A Movie Log

A blog formerly known as Bookishness

By Charles Matthews

Saturday, May 15, 2010

Poem of the Day: William Empson

Missing Dates

Slowly the poison the whole blood stream fills.
It is not the effort nor the failure tires.
The waste remains, the waste remains and kills.

It s not your system or clear sight that mills
Down small to the consequences a life requires;
Slowly the poison the whole blood stream fills.

They bled an old dog dry yet the exchange rills
Of young dog blood gave but a month's desires
The waste remains, the waste remains and kills.

It is the Chinese tombs and the slag hills
Usurp the soil, and not the soil retires.
Slowly the poison the whole blood stream fills.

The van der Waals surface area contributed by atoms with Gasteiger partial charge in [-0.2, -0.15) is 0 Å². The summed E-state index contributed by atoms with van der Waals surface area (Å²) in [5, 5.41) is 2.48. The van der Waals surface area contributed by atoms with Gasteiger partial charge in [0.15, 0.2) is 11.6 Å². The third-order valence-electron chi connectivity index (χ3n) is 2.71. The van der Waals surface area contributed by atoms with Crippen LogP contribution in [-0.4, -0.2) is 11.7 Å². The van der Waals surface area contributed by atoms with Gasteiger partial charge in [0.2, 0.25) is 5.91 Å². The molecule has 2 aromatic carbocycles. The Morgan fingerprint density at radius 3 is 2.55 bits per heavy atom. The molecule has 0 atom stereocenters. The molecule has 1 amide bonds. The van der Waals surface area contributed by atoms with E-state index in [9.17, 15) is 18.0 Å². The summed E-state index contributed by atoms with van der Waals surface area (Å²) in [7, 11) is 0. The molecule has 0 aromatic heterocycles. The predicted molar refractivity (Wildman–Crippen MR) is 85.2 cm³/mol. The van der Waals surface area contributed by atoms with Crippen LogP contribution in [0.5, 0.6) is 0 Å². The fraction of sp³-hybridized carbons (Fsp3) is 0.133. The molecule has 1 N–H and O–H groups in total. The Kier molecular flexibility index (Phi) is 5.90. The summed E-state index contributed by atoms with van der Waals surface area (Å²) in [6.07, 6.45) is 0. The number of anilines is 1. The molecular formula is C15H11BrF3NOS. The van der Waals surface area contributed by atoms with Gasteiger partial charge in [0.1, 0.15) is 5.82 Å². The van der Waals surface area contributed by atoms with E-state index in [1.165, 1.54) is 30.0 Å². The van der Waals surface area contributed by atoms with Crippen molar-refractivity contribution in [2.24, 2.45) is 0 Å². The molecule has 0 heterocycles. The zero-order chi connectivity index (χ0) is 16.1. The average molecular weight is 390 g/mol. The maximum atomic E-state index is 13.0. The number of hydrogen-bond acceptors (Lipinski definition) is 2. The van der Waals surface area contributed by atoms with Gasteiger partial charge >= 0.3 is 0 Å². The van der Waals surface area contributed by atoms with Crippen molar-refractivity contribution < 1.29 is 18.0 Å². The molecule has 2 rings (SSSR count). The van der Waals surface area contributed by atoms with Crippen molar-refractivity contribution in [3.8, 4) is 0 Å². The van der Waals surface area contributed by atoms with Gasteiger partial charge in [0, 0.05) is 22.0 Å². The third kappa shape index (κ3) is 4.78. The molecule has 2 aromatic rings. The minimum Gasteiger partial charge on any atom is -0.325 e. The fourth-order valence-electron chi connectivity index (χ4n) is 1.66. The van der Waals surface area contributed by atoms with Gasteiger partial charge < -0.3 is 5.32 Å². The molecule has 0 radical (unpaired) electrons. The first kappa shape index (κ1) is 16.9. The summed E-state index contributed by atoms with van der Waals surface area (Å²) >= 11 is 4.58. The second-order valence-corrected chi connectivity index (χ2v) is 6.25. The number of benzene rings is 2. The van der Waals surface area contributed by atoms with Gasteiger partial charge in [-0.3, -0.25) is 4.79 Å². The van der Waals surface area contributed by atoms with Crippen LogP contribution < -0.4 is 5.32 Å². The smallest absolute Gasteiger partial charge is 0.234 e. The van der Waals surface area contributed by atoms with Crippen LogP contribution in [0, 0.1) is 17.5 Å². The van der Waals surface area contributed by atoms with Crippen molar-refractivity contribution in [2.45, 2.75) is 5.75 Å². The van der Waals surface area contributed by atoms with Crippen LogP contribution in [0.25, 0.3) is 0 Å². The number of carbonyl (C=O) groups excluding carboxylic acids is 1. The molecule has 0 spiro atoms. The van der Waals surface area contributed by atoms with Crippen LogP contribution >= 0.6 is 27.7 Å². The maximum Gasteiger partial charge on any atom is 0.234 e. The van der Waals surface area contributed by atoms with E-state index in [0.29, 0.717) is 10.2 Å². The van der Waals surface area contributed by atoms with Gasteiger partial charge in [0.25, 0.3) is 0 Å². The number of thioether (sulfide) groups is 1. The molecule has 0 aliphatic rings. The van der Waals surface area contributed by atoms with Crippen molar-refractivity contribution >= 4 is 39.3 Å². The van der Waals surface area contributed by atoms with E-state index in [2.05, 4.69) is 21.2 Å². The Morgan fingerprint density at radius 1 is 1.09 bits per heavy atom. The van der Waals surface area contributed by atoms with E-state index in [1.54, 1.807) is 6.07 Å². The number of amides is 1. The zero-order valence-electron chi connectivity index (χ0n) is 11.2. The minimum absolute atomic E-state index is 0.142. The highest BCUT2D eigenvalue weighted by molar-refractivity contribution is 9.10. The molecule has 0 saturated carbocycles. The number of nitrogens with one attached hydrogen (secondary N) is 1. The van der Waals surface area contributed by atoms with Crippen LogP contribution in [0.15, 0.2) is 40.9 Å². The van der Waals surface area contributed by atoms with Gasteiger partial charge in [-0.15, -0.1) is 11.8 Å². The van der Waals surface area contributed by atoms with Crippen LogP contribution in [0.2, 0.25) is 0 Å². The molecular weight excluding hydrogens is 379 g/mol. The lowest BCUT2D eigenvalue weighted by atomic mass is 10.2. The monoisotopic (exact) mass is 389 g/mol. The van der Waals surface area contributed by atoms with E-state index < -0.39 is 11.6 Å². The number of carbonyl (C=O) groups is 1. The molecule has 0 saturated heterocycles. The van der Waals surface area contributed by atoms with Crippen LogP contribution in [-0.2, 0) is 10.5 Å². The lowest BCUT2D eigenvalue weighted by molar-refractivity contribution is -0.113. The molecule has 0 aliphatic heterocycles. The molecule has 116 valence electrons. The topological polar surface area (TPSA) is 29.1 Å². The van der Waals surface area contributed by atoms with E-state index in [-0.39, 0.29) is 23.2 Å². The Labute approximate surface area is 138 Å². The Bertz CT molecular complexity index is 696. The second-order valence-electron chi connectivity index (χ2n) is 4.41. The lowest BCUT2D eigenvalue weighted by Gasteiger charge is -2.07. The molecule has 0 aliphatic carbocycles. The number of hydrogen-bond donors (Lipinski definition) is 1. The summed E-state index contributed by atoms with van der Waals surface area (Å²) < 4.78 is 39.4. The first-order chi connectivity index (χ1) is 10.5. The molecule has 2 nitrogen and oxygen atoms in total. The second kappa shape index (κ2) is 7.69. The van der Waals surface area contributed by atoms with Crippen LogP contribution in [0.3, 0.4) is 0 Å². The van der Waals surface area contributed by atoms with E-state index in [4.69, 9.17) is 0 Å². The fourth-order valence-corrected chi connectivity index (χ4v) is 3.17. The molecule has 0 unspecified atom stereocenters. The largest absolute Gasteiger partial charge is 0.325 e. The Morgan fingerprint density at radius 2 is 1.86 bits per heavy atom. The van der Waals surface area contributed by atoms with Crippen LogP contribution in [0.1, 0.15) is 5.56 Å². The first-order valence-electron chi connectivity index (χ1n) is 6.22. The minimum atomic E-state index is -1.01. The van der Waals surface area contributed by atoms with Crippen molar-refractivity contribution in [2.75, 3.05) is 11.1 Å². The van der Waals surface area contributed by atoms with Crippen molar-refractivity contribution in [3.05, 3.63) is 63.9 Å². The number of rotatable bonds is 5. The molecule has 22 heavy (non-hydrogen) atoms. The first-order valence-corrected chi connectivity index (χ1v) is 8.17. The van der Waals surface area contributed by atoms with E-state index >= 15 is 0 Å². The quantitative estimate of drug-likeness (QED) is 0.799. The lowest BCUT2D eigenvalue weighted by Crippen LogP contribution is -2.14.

Not to have fire is to be a skin that shrills.
The complete fire is death. From partial fires
The waste remains, the waste remains and kills.

It is the poems you have lost, the ills
From missing dates, at which the heart expires.
Slowly the poison the whole blood stream fills.
The waste remains, the waste remains and kills.
--William Empson 

Empson's reputation rests largely on his literary criticism, and especially on his first book, Seven Types of Ambiguity (which, as a professor of mine once remarked, constitutes an eighth type of ambiguity all on its own). But he was a provocative poet, too, as this strangely morbid villanelle should demonstrate.